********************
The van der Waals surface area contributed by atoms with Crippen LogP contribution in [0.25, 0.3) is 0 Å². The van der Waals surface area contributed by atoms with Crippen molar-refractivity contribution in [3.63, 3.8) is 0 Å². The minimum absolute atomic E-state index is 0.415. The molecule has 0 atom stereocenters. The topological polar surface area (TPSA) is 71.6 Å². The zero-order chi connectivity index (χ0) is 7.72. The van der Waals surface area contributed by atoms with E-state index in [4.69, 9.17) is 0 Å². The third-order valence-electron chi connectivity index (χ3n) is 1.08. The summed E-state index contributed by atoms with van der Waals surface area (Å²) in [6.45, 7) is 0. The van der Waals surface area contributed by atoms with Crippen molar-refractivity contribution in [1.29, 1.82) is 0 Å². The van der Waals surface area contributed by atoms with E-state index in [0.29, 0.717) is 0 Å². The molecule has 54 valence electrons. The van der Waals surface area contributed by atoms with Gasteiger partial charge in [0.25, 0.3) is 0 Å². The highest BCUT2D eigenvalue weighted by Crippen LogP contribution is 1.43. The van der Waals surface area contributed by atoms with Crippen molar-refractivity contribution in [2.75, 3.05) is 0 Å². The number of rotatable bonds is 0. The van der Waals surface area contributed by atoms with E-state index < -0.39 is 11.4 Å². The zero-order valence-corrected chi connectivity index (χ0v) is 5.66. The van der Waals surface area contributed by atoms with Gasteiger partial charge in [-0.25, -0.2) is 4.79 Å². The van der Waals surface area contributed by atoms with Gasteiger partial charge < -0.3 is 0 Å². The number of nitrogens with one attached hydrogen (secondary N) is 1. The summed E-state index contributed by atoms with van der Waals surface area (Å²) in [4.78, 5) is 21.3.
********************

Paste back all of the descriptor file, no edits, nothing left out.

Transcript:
The van der Waals surface area contributed by atoms with Crippen LogP contribution in [0.25, 0.3) is 0 Å². The van der Waals surface area contributed by atoms with Crippen molar-refractivity contribution in [3.63, 3.8) is 0 Å². The minimum absolute atomic E-state index is 0.415. The molecule has 0 atom stereocenters. The topological polar surface area (TPSA) is 71.6 Å². The zero-order chi connectivity index (χ0) is 7.72. The van der Waals surface area contributed by atoms with E-state index in [4.69, 9.17) is 0 Å². The third-order valence-electron chi connectivity index (χ3n) is 1.08. The summed E-state index contributed by atoms with van der Waals surface area (Å²) in [6.45, 7) is 0. The van der Waals surface area contributed by atoms with Crippen molar-refractivity contribution in [1.29, 1.82) is 0 Å². The van der Waals surface area contributed by atoms with E-state index in [0.29, 0.717) is 0 Å². The molecule has 54 valence electrons. The van der Waals surface area contributed by atoms with Gasteiger partial charge in [0.25, 0.3) is 0 Å². The highest BCUT2D eigenvalue weighted by Crippen LogP contribution is 1.43. The van der Waals surface area contributed by atoms with Crippen molar-refractivity contribution in [2.75, 3.05) is 0 Å². The number of rotatable bonds is 0. The van der Waals surface area contributed by atoms with E-state index < -0.39 is 11.4 Å². The zero-order valence-corrected chi connectivity index (χ0v) is 5.66. The van der Waals surface area contributed by atoms with Gasteiger partial charge in [-0.25, -0.2) is 4.79 Å². The van der Waals surface area contributed by atoms with Gasteiger partial charge < -0.3 is 0 Å². The number of nitrogens with one attached hydrogen (secondary N) is 1. The summed E-state index contributed by atoms with van der Waals surface area (Å²) in [4.78, 5) is 21.3.